Ser­bia

Red Star re­turn to the Cham­pi­ons League

World Soccer - - Contents - James Mon­tague re­ports

At 83 years of age, Vladimir Popovic can’t get up and down the stairs of his Bel­grade apart­ment like he used to, but his me­mory of the time he met Chair­man Mao is as clear as glass.

“There, be­hind him,” he says scan­ning a black-and-white photo hang­ing on the wall of his hall­way. It is of the Yu­goslav na­tional team stand­ing in front of a huge Chi­nese flag. He points to a young man, just a few inches be­hind Mao, over his left shoul­der. “I re­mem­ber, they gave us all jackets to wear just like his!”

The walls of Popovic’s home tell a story of an in­cred­i­ble life but also of an era, and a coun­try, that no longer ex­ists.

There’s the pic­tures of Popovic lin­ing up with his team-mates for Red Star in

a Eu­ro­pean Cup quar­ter-fi­nal against Manch­ester United in 1958. The game ended 3-3. Five of the men he played against would be killed the next day in the Mu­nich air dis­as­ter.

There are pic­tures of Popovic be­ing car­ried out of Bo­gata air­port by Santa Fe fans af­ter win­ning the Colom­bian cham­pi­onship in 1971. “Peo­ple were car­ry­ing me through the streets!” he says. Popovic would spend nine years, on and off, in the early 1970s and late 1990s coach­ing at Santa Fe, Atletico Na­cional and De­portivo Cali.

There’s a pic­ture of a Yu­goslav gen­eral in full mil­i­tary re­galia, on the pitch at the JNA Sta­dium in Bel­grade, hand­ing Popovic the Mar­shal Tito Cup af­ter Red Star had beaten Di­namo Za­greb in the 1964 Fi­nal. There are pic­tures and cut­tings of the Yu­goslav na­tional team with whom he won a sil­ver medal at the 1956 Olympics in Mel­bourne and also rep­re­sented at the 1962 World Cup in Chile, where they fin­ished fourth. And, of course, the pic­ture with Mao, when the Yu­goslav na­tional team vis­ited China.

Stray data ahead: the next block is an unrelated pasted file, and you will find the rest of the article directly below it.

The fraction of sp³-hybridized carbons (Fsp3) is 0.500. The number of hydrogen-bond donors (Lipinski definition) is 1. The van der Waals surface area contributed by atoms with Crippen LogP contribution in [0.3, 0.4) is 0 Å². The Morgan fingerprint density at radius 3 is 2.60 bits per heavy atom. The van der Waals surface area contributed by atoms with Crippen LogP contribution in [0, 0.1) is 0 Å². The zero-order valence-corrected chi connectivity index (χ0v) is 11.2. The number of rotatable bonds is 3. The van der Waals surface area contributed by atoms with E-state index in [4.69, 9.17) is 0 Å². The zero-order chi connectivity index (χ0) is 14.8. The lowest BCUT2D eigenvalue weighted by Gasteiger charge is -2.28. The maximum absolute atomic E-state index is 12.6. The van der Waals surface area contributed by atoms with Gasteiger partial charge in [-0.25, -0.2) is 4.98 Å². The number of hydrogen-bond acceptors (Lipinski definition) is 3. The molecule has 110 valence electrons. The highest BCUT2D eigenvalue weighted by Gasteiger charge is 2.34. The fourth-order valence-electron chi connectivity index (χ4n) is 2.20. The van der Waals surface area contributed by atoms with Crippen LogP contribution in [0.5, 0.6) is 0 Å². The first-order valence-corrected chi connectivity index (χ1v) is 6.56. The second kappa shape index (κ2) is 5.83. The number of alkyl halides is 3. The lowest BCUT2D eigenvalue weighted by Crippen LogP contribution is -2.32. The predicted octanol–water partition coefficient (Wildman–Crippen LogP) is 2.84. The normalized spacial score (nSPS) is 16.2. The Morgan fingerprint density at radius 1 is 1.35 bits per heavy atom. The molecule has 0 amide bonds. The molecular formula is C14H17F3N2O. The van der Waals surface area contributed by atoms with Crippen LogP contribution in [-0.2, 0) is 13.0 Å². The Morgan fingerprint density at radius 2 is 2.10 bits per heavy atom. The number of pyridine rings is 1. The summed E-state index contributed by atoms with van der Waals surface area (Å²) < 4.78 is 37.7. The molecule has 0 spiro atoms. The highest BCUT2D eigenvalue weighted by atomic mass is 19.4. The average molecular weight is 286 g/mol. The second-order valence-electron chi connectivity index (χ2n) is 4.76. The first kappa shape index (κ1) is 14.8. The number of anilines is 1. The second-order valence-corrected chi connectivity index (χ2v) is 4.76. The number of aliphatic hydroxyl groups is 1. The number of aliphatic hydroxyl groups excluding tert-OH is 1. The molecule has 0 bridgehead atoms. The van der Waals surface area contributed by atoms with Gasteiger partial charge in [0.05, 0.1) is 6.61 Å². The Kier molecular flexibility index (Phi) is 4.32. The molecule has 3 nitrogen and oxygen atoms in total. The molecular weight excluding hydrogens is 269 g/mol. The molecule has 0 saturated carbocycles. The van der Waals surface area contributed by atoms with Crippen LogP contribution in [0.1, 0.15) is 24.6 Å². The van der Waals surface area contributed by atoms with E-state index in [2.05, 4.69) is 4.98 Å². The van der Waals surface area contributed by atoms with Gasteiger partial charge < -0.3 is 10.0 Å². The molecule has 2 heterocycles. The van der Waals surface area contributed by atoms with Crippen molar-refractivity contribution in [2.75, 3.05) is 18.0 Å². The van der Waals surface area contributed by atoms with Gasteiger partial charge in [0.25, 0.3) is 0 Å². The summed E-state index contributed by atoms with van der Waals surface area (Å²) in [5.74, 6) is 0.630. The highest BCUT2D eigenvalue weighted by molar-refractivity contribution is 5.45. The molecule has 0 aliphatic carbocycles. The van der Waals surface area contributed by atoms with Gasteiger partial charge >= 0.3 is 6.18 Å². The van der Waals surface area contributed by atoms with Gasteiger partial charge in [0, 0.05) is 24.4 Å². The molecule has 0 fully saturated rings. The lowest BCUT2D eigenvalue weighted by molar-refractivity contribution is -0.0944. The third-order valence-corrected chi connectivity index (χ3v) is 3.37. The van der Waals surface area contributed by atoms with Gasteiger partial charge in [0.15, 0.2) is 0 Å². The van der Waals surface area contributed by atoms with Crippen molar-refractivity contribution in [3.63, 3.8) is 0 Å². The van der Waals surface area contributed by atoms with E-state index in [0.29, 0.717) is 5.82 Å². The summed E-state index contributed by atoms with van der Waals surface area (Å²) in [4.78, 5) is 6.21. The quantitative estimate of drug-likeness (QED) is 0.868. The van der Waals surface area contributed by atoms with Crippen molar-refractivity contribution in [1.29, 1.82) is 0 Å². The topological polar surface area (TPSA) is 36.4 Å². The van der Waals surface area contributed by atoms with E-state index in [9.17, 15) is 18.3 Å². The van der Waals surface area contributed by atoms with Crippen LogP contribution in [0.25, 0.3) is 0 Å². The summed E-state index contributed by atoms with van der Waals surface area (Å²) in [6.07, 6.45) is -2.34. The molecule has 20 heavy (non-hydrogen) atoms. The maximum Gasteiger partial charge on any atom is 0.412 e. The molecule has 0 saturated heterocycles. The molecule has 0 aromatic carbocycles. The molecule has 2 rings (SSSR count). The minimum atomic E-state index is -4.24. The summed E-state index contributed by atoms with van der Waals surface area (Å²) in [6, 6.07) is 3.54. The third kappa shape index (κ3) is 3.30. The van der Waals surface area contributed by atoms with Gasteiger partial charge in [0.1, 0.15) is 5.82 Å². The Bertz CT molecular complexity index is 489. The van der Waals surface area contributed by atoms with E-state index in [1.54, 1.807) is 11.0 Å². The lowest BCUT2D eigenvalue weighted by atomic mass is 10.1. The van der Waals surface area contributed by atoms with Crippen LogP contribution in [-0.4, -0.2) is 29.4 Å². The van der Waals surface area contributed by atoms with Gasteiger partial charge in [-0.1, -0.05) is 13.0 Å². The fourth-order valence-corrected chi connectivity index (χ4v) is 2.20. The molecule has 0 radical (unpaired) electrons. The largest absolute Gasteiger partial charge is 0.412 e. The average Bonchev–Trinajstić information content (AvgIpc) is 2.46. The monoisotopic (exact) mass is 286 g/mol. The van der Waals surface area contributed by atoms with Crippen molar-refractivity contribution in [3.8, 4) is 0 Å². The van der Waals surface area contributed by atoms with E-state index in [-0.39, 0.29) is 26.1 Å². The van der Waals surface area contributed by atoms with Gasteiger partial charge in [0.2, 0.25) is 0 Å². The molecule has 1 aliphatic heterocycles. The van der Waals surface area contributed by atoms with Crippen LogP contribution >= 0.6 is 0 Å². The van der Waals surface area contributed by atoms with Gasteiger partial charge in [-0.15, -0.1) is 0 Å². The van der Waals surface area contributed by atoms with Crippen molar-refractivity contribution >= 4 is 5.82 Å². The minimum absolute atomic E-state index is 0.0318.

But a pic­ture hang­ing on the op­po­site wall is Popovic’s crown­ing glory.

The pic­ture was taken in 1991. The en­tire Red Star team is lined up on the pitch of what is now the Ra­jko Mitic Sta­dium – named af­ter Popovic’s mid­field part­ner who died in 2007 – but still known by ev­ery­one as the Marakana. In front is the In­ter­con­ti­nen­tal Cup, now known as the Club World Cup, won in Tokyo af­ter beat­ing Chile’s Colo-Colo 3-0.

Red Star qual­i­fied af­ter win­ning the 1991 Eu­ro­pean Cup Fi­nal against Mar­seille on penal­ties. But the coach who mas­ter­minded that vic­tory, Ljupko Petro­vic, had left the club and Popovic was given the un­en­vi­able task of de­fend­ing the ti­tle.

“At that time when I took the club it was a great hon­our for me, but at the same time a big obli­ga­tion,” re­calls

“At that time when I took the club it was a great hon­our for me, but at the same time a big obli­ga­tion” Vladimir Popovic

Popovic. “But I wanted this very much.” He’d kept the team to­gether but it had been tough. Play­ers in the Yu­goslav First League were pre­vented from mov­ing abroad un­til they were 28 but the world’s big­gest club’s had come knock­ing af­ter the 1991 Eu­ro­pean Cup Fi­nal. “They were very ta­lented play­ers but the sit­u­a­tion wasn’t easy,” he adds. “We man­aged to keep the best known play­ers al­though a cer­tain num­ber wanted to leave.”

and there they all were, on Popovic’s wall, af­ter they of­fi­cially be­came world club cham­pi­ons: De­jan Sav­ice­vic, Mio­drag Belodedici, Sin­isa Mi­ha­jlovic and Darko Panchev, to name but a few.

The pic­ture of the In­ter­con­ti­nen­tal Cup didn’t just cap­ture one of the finest Eu­ro­pean teams ever as­sem­bled; it also cap­tures the fi­nal few mo­ments of red Star as a feared Eu­ro­pean su­per power and, per­haps, the mo­ment that foot­ball changed for­ever.

In au­gust this year, red Star were los­ing 2-0 to red Bull Salzburg in the sec­ond leg of a Cham­pi­ons League play-off. Not since 1991 had red Star reached the group stage of Eu­ro­pean foot­ball’s pre­mier com­pe­ti­tion. In fact, they started this year’s tour­na­ment in the first qual­i­fy­ing round and their first match was in July on the day Eng­land lost to Croa­tia in the World Cup semi-fi­nals.